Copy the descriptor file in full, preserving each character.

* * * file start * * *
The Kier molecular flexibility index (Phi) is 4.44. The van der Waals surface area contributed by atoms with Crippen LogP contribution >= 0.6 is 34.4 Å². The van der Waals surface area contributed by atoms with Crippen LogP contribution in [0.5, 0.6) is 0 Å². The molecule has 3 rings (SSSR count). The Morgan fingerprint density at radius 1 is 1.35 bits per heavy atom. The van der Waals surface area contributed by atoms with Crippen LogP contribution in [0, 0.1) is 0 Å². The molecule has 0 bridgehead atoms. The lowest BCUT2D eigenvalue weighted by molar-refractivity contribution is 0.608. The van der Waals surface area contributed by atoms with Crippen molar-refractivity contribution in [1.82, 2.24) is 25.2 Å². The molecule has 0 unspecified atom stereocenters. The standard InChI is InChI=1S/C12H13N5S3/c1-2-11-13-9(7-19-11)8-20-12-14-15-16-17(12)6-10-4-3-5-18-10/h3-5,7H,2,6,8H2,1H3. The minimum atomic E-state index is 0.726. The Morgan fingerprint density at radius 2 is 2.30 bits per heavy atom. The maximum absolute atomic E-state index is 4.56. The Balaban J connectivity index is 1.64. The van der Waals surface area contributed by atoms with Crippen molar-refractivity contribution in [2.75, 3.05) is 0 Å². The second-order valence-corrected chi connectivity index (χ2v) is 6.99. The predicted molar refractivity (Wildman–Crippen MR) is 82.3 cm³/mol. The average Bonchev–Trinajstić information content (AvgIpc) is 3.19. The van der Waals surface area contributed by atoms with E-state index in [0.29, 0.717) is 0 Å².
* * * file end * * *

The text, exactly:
The Kier molecular flexibility index (Phi) is 4.44. The van der Waals surface area contributed by atoms with Crippen LogP contribution >= 0.6 is 34.4 Å². The van der Waals surface area contributed by atoms with Crippen LogP contribution in [0.5, 0.6) is 0 Å². The molecule has 3 rings (SSSR count). The Morgan fingerprint density at radius 1 is 1.35 bits per heavy atom. The van der Waals surface area contributed by atoms with Crippen LogP contribution in [0, 0.1) is 0 Å². The molecule has 0 bridgehead atoms. The lowest BCUT2D eigenvalue weighted by molar-refractivity contribution is 0.608. The van der Waals surface area contributed by atoms with Crippen molar-refractivity contribution in [1.82, 2.24) is 25.2 Å². The molecule has 0 unspecified atom stereocenters. The standard InChI is InChI=1S/C12H13N5S3/c1-2-11-13-9(7-19-11)8-20-12-14-15-16-17(12)6-10-4-3-5-18-10/h3-5,7H,2,6,8H2,1H3. The minimum atomic E-state index is 0.726. The Morgan fingerprint density at radius 2 is 2.30 bits per heavy atom. The maximum absolute atomic E-state index is 4.56. The Balaban J connectivity index is 1.64. The van der Waals surface area contributed by atoms with Crippen molar-refractivity contribution in [2.75, 3.05) is 0 Å². The second-order valence-corrected chi connectivity index (χ2v) is 6.99. The predicted molar refractivity (Wildman–Crippen MR) is 82.3 cm³/mol. The average Bonchev–Trinajstić information content (AvgIpc) is 3.19. The van der Waals surface area contributed by atoms with E-state index in [0.29, 0.717) is 0 Å².